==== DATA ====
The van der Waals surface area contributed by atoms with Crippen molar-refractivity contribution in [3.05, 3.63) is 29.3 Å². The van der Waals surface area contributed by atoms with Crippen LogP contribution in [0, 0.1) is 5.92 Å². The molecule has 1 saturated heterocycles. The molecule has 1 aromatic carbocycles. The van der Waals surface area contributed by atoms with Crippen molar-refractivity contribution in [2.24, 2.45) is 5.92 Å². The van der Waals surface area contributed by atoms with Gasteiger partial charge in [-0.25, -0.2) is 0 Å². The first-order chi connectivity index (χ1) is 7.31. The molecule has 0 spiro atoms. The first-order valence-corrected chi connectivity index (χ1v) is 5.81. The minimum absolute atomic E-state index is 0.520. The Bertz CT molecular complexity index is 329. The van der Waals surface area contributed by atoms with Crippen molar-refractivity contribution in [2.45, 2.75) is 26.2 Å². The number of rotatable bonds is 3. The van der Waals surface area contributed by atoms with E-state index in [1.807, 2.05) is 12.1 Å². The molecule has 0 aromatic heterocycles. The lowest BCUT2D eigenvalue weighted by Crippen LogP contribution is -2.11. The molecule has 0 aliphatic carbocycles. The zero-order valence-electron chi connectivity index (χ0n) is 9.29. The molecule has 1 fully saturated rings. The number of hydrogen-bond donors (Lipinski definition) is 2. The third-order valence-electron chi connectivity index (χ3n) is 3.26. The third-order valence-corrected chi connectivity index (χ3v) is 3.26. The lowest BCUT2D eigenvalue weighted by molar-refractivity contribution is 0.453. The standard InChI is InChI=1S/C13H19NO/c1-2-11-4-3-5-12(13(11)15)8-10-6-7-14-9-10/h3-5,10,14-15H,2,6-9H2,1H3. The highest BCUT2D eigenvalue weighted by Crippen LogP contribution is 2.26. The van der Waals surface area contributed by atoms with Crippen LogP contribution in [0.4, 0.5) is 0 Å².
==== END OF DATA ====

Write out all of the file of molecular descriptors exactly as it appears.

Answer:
The van der Waals surface area contributed by atoms with Crippen molar-refractivity contribution in [3.05, 3.63) is 29.3 Å². The van der Waals surface area contributed by atoms with Crippen LogP contribution in [0, 0.1) is 5.92 Å². The molecule has 1 saturated heterocycles. The molecule has 1 aromatic carbocycles. The van der Waals surface area contributed by atoms with Crippen molar-refractivity contribution in [2.24, 2.45) is 5.92 Å². The van der Waals surface area contributed by atoms with Gasteiger partial charge in [-0.25, -0.2) is 0 Å². The first-order chi connectivity index (χ1) is 7.31. The molecule has 0 spiro atoms. The first-order valence-corrected chi connectivity index (χ1v) is 5.81. The minimum absolute atomic E-state index is 0.520. The Bertz CT molecular complexity index is 329. The van der Waals surface area contributed by atoms with Crippen molar-refractivity contribution in [2.45, 2.75) is 26.2 Å². The number of rotatable bonds is 3. The van der Waals surface area contributed by atoms with E-state index in [1.807, 2.05) is 12.1 Å². The molecule has 0 aromatic heterocycles. The lowest BCUT2D eigenvalue weighted by Crippen LogP contribution is -2.11. The molecule has 0 aliphatic carbocycles. The zero-order valence-electron chi connectivity index (χ0n) is 9.29. The molecule has 1 fully saturated rings. The number of hydrogen-bond donors (Lipinski definition) is 2. The third-order valence-electron chi connectivity index (χ3n) is 3.26. The third-order valence-corrected chi connectivity index (χ3v) is 3.26. The lowest BCUT2D eigenvalue weighted by molar-refractivity contribution is 0.453. The standard InChI is InChI=1S/C13H19NO/c1-2-11-4-3-5-12(13(11)15)8-10-6-7-14-9-10/h3-5,10,14-15H,2,6-9H2,1H3. The highest BCUT2D eigenvalue weighted by Crippen LogP contribution is 2.26. The van der Waals surface area contributed by atoms with Crippen LogP contribution in [0.4, 0.5) is 0 Å².